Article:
The ensemble Oktoécho seeks to create and perform ‘blended musical works.’ (Michel Pinault)

Oktoécho is an ensemble of between three and 30 musicians who promote the creation and performance of what it calls “blended musical works.” It has worked with artists from Egypt, Lebanon, Morocco, Iraq, Austria and Argentine.

Inspiration comes from award-winning album

Its latest production will feature three concerts in Montreal derived from an award-winning album focused on an Inuit throat singing piece. Throat-singing is a tradition of the Indigenous people in Canada’s Arctic and is sometimes referred to as a vocal game. Traditionally, two women face each other and make vocalizations until one stops, either running out of breath or bursting into laughter.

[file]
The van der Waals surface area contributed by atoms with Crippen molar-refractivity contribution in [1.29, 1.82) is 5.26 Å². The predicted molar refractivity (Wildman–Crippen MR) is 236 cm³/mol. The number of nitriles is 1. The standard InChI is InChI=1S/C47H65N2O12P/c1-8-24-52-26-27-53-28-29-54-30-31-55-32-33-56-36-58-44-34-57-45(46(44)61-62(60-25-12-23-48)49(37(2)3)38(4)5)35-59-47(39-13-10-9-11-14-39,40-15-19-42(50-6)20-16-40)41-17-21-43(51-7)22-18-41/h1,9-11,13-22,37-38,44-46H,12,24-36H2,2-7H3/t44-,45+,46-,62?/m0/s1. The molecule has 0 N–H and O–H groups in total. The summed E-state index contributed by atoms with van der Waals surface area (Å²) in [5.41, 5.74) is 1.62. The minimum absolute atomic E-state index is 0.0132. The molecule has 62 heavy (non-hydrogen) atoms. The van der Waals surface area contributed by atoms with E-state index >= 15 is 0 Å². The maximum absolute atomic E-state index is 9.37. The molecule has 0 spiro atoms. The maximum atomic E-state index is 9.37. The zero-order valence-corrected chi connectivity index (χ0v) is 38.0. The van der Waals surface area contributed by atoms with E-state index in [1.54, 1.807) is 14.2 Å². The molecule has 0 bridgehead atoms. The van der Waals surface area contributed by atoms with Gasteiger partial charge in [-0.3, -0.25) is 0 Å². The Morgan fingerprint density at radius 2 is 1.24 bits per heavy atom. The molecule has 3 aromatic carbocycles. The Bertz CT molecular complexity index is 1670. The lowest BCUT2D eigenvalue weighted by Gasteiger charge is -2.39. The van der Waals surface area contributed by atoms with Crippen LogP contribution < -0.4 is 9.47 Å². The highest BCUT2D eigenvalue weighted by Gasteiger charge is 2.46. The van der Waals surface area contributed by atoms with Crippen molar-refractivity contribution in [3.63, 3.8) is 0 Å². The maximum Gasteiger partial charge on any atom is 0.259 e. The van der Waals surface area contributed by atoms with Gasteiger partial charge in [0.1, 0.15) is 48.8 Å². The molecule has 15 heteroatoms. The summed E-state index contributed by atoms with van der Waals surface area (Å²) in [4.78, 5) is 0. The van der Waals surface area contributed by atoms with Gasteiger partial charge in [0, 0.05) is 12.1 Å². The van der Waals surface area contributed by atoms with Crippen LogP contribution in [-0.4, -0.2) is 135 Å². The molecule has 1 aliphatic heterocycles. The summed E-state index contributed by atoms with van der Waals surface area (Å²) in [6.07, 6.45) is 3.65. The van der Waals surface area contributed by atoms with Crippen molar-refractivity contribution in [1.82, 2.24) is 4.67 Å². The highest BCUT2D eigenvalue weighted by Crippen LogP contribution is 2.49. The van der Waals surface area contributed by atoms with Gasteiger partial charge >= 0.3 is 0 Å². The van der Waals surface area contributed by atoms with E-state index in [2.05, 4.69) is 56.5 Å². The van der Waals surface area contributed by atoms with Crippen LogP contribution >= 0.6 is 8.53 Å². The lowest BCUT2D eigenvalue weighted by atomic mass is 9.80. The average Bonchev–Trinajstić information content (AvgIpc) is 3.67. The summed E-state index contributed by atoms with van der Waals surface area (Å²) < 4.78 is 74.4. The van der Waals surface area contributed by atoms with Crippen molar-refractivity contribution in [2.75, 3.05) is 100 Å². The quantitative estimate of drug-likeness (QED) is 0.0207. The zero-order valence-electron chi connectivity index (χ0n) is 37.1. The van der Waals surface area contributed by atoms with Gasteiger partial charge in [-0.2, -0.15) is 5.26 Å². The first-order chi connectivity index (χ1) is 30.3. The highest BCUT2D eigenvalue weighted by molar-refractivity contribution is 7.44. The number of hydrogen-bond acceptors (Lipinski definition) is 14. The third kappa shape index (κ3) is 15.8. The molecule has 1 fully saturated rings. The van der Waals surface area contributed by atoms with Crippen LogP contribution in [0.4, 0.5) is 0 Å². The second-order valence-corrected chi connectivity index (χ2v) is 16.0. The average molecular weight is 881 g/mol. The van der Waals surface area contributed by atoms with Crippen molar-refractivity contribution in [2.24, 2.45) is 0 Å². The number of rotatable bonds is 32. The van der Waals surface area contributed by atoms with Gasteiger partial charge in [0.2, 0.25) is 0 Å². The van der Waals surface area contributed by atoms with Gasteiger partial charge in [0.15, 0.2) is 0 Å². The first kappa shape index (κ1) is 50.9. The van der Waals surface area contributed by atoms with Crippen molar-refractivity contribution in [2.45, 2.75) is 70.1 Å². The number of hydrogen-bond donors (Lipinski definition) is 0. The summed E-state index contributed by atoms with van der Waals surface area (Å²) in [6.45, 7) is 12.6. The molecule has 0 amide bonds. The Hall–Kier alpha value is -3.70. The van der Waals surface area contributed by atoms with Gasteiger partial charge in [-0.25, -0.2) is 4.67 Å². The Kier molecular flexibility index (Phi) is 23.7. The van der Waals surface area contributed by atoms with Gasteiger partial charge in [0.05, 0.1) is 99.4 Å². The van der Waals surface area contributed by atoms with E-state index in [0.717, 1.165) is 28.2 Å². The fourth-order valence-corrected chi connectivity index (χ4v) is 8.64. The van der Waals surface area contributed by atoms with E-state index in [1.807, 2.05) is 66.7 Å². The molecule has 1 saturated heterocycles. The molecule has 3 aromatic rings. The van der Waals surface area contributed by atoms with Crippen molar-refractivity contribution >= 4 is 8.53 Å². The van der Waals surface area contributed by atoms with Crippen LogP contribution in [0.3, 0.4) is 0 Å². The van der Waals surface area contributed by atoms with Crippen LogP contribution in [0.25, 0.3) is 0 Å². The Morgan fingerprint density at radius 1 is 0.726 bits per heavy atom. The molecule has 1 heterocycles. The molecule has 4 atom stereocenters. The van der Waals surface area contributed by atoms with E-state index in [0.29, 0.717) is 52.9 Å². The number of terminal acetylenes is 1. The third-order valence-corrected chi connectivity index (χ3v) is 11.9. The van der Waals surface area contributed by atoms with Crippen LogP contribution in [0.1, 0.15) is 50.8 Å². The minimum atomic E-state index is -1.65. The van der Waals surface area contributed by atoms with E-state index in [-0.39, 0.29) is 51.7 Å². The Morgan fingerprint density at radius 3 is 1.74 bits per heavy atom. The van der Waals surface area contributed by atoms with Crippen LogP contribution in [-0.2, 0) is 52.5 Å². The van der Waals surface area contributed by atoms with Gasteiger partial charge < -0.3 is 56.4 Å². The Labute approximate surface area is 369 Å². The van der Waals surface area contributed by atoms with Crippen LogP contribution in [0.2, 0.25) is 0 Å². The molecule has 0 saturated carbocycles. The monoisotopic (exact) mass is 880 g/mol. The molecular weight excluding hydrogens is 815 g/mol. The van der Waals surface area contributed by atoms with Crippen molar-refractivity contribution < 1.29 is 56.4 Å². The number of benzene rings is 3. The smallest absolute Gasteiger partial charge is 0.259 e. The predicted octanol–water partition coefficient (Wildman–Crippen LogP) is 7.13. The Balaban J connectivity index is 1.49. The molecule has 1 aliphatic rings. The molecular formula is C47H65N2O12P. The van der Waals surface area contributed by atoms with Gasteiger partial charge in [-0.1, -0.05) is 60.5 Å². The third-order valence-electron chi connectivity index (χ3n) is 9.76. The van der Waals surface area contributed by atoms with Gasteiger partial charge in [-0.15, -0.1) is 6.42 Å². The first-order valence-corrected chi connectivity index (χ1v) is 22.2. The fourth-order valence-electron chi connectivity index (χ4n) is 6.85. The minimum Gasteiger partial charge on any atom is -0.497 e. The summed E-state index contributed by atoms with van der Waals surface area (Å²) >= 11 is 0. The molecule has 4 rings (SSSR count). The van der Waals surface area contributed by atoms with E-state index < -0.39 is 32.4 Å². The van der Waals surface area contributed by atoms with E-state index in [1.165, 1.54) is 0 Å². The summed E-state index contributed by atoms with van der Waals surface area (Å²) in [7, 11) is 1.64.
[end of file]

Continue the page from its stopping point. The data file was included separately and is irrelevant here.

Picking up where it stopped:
The Montreal concerts derive their name from the album Saimaniq. It focuses on throat singing and will also involve contrasting rhythms from Emirati deserts, flutes from Japan and Scandinavia, and electronic music. 

Lydia Etok seeks to raise awareness about Inuit culture. (Nina Segalowitz)

Video clips, musical workshops to highlight Inuit traditions

Lydia Etok is the artistic co-director heading the Indigenous portion of the show. She will also lead an initiative to raise awareness of Inuit culture. Video clips and musical workshops highlighting Inuit traditions, daily life, throat singing and the Inuktitut language will be brought to 45,000 students in Montreal and Gatineau, near the nation’s capital of Ottawa.

In May 2020, Oktoécho will visit Nunavik in northern Canada to offer school workshops in percussion, flute, singing and electronic music. And it will offer performances of the show Saimaniq.

The shows in Montreal will take place at city cultural centres on November 7, 14 and 20, 2019.

A video by Oktoécho illustrates the Saimaniq music creation.